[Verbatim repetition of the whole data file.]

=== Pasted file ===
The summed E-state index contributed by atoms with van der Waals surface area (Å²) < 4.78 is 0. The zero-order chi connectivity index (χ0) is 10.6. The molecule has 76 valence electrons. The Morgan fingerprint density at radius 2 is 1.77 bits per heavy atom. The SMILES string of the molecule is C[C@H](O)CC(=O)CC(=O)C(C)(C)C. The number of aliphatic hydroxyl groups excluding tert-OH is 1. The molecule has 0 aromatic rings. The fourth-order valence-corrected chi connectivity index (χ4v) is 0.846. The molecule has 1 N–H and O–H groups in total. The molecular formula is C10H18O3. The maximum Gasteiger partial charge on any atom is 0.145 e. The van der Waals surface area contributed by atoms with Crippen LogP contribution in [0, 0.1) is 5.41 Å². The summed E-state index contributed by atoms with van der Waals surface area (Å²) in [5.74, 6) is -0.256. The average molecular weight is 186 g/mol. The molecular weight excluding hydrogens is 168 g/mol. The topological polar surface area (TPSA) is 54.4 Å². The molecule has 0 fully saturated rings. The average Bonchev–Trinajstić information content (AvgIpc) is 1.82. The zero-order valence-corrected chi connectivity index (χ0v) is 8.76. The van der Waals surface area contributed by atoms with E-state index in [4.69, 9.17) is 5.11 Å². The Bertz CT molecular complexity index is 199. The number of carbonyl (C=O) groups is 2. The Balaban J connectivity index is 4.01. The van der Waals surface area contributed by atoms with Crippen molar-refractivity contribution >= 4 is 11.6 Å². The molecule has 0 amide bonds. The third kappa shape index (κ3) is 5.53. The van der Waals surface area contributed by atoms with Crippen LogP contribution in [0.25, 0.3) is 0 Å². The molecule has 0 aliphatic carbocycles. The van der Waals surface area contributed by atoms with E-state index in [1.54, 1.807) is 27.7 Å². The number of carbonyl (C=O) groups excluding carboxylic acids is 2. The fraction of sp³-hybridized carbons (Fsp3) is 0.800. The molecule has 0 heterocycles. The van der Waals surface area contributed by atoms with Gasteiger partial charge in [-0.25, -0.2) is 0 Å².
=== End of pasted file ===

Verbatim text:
The summed E-state index contributed by atoms with van der Waals surface area (Å²) < 4.78 is 0. The zero-order chi connectivity index (χ0) is 10.6. The molecule has 76 valence electrons. The Morgan fingerprint density at radius 2 is 1.77 bits per heavy atom. The SMILES string of the molecule is C[C@H](O)CC(=O)CC(=O)C(C)(C)C. The number of aliphatic hydroxyl groups excluding tert-OH is 1. The molecule has 0 aromatic rings. The fourth-order valence-corrected chi connectivity index (χ4v) is 0.846. The molecule has 1 N–H and O–H groups in total. The molecular formula is C10H18O3. The maximum Gasteiger partial charge on any atom is 0.145 e. The van der Waals surface area contributed by atoms with Crippen LogP contribution in [0, 0.1) is 5.41 Å². The summed E-state index contributed by atoms with van der Waals surface area (Å²) in [5.74, 6) is -0.256. The average molecular weight is 186 g/mol. The molecular weight excluding hydrogens is 168 g/mol. The topological polar surface area (TPSA) is 54.4 Å². The molecule has 0 fully saturated rings. The average Bonchev–Trinajstić information content (AvgIpc) is 1.82. The zero-order valence-corrected chi connectivity index (χ0v) is 8.76. The van der Waals surface area contributed by atoms with E-state index in [4.69, 9.17) is 5.11 Å². The Bertz CT molecular complexity index is 199. The number of carbonyl (C=O) groups is 2. The Balaban J connectivity index is 4.01. The van der Waals surface area contributed by atoms with Crippen molar-refractivity contribution >= 4 is 11.6 Å². The molecule has 0 amide bonds. The third kappa shape index (κ3) is 5.53. The van der Waals surface area contributed by atoms with Crippen LogP contribution in [0.25, 0.3) is 0 Å². The molecule has 0 aliphatic carbocycles. The van der Waals surface area contributed by atoms with E-state index in [1.54, 1.807) is 27.7 Å². The number of carbonyl (C=O) groups excluding carboxylic acids is 2. The fraction of sp³-hybridized carbons (Fsp3) is 0.800. The molecule has 0 heterocycles. The van der Waals surface area contributed by atoms with Gasteiger partial charge in [-0.25, -0.2) is 0 Å².